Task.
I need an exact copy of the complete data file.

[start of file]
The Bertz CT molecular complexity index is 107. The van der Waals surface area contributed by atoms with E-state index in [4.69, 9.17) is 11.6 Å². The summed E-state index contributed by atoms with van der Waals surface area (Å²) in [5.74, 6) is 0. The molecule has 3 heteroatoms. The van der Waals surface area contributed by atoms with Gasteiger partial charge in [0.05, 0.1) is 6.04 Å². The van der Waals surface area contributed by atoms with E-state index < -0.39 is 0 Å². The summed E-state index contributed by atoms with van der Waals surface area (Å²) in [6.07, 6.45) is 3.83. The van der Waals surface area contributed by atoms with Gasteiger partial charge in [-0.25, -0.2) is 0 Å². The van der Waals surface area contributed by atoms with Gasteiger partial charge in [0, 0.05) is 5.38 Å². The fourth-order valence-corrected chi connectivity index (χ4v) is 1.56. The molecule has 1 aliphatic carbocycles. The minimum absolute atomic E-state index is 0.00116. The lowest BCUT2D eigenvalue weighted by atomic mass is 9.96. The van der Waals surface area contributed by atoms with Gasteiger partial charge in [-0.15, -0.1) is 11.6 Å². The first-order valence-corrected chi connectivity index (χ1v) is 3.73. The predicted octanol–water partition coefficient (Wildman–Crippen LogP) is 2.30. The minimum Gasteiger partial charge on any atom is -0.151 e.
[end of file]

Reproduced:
The Bertz CT molecular complexity index is 107. The van der Waals surface area contributed by atoms with E-state index in [4.69, 9.17) is 11.6 Å². The summed E-state index contributed by atoms with van der Waals surface area (Å²) in [5.74, 6) is 0. The molecule has 3 heteroatoms. The van der Waals surface area contributed by atoms with Gasteiger partial charge in [0.05, 0.1) is 6.04 Å². The van der Waals surface area contributed by atoms with E-state index < -0.39 is 0 Å². The summed E-state index contributed by atoms with van der Waals surface area (Å²) in [6.07, 6.45) is 3.83. The van der Waals surface area contributed by atoms with Gasteiger partial charge in [-0.25, -0.2) is 0 Å². The van der Waals surface area contributed by atoms with Gasteiger partial charge in [0, 0.05) is 5.38 Å². The fourth-order valence-corrected chi connectivity index (χ4v) is 1.56. The molecule has 1 aliphatic carbocycles. The minimum absolute atomic E-state index is 0.00116. The lowest BCUT2D eigenvalue weighted by atomic mass is 9.96. The van der Waals surface area contributed by atoms with Gasteiger partial charge in [-0.15, -0.1) is 11.6 Å². The first-order valence-corrected chi connectivity index (χ1v) is 3.73. The predicted octanol–water partition coefficient (Wildman–Crippen LogP) is 2.30. The minimum Gasteiger partial charge on any atom is -0.151 e.